Career in nursing ahead for Hancock High senior
May 11, 2005 - She's always known that she wants to help other people when she grows up, but it wasn't until she was able to "job shadow'' local professionals as part of her curriculum at Hancock High School that Ash-ley Smothers' career came into focus.
"When I was younger I thought I wanted to be a pharmacist,'' Smothers said. "I did a job shadow and found that a little too boring. My history teacher Chris Ventimig-lia's wife is a neonatal nurse, so I decided to try that. So I job shadowed the night shift at Children's Hospital and I really enjoyed that, so that's what I'm pursuing.
"Nursing was more hands on,'' Smothers said. "I love babies, so when I went there it kind of touched my heart. Those little sick babies. I wanted to do something for them, but I wasn't certified yet, so ...''
Smothers remembers caring for her grandfather after his double-bypass surgery six years ago and the satisfaction she derived from knowing she helped him.
"He couldn't do anything for himself,'' she said. "It felt good to know I was helping, making a difference.''
Smothers will attend Deaconess College of Nursing on Oakland Avenue in St. Louis next school year. She is enrolled in the bachelor's degree program for four years.
"I would like the hospital environment more than anything else because it's more updated,'' she said. "Especially Children's. The people there were really friendly, the doctors there were really nice.''
Smothers, 18, wants to remain close to home throughout her career. The daughter of Elizabeth and Mike Musielak of Lemay, Smothers knows what she wants to do with her life.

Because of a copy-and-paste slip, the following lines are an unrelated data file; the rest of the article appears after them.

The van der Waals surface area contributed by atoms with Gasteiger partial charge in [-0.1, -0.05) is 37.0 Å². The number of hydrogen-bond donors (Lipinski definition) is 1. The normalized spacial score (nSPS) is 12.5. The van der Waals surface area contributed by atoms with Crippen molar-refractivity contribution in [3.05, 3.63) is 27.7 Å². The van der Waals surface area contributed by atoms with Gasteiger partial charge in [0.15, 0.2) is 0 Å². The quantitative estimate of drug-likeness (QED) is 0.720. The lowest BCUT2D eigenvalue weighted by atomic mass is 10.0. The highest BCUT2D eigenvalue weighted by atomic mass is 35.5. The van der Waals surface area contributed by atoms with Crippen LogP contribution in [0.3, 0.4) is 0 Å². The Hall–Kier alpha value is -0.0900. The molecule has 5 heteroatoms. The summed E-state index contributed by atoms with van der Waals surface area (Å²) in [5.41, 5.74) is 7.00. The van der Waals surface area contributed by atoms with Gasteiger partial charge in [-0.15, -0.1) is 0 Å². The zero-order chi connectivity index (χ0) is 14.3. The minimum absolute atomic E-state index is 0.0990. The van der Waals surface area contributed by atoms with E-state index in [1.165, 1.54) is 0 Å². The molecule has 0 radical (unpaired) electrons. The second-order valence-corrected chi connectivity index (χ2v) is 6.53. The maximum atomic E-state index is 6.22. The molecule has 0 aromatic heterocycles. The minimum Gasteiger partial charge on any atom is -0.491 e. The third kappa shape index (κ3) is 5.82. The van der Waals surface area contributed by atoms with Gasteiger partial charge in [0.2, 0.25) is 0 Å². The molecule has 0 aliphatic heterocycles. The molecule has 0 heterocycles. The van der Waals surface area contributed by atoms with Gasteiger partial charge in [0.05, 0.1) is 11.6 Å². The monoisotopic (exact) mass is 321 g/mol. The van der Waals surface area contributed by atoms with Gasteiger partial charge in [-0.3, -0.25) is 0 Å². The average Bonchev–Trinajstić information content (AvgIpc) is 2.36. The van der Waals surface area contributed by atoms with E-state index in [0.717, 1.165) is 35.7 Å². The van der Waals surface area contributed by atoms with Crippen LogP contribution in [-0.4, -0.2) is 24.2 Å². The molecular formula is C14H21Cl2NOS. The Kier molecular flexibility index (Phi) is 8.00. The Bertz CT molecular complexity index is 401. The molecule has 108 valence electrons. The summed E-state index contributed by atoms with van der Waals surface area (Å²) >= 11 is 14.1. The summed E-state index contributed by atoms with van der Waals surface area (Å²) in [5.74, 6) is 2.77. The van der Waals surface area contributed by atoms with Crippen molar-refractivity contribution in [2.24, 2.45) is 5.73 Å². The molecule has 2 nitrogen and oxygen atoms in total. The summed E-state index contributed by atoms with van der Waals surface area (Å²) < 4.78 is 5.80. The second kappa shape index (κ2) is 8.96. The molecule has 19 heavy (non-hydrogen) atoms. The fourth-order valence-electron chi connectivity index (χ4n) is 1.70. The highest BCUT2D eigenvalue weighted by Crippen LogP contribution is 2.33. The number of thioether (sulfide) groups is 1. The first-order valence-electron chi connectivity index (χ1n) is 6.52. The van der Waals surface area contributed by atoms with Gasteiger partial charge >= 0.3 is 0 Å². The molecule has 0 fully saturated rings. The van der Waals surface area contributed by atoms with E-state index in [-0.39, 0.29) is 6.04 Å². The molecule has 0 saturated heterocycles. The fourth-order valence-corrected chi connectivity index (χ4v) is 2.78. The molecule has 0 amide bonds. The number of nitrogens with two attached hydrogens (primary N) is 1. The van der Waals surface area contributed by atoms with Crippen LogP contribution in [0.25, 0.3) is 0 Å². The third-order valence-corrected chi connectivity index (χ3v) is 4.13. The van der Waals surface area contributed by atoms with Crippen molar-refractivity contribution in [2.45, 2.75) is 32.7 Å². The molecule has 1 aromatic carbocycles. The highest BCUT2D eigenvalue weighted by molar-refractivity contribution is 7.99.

"I want to stay here,'' she said. "I want to be working full time five years from now, hopefully making good money. I want to have a steady job. I plan to start a family. Down the road, I would like to go to part time so I can spend time with my kids.''
She believes Lemay offers a small-town environment in a big-city atmosphere.
"This is a small school,'' Smothers said. "I like that kind of thing because teachers know every kid by name and probably 90 percent of their backgrounds, where they come from, their personality.
"And I like that because its more of a one-on-one with every single one of your teachers. I can personally say that I've made personal friends with every one of my teachers. You don't get that at large schools. Everybody knows everybody and that's kind of nice. And yet, we're in a large city,'' she added.
Smothers believes her experience in science classes at Hancock will benefit her career pursuits.
"I've been really involved in science courses and liking it,'' Smothers said. "This year we're dissecting a cat and that doesn't really bother me like it does some of the other kids in physiology class.
"I figure that I'll be all right with some of the other stuff people think is gross when I have to take anatomy classes down the road,'' she added.